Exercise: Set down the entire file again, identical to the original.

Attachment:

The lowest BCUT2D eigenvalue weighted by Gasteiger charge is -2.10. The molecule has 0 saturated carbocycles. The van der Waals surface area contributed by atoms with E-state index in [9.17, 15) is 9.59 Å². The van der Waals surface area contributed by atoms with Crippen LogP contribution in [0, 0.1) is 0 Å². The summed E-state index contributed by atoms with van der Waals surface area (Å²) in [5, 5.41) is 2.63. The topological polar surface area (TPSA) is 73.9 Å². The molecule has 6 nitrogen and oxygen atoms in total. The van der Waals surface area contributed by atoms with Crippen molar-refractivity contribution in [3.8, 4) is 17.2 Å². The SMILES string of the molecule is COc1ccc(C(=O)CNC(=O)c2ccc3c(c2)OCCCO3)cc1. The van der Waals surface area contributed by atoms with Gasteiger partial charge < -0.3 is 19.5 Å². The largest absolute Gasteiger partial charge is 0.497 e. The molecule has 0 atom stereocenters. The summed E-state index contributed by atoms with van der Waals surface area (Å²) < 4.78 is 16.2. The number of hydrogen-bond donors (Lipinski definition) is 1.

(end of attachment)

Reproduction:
The lowest BCUT2D eigenvalue weighted by Gasteiger charge is -2.10. The molecule has 0 saturated carbocycles. The van der Waals surface area contributed by atoms with E-state index in [9.17, 15) is 9.59 Å². The van der Waals surface area contributed by atoms with Crippen LogP contribution in [0, 0.1) is 0 Å². The summed E-state index contributed by atoms with van der Waals surface area (Å²) in [5, 5.41) is 2.63. The topological polar surface area (TPSA) is 73.9 Å². The molecule has 6 nitrogen and oxygen atoms in total. The van der Waals surface area contributed by atoms with Crippen molar-refractivity contribution in [3.8, 4) is 17.2 Å². The SMILES string of the molecule is COc1ccc(C(=O)CNC(=O)c2ccc3c(c2)OCCCO3)cc1. The van der Waals surface area contributed by atoms with Gasteiger partial charge < -0.3 is 19.5 Å². The largest absolute Gasteiger partial charge is 0.497 e. The molecule has 0 atom stereocenters. The summed E-state index contributed by atoms with van der Waals surface area (Å²) < 4.78 is 16.2. The number of hydrogen-bond donors (Lipinski definition) is 1.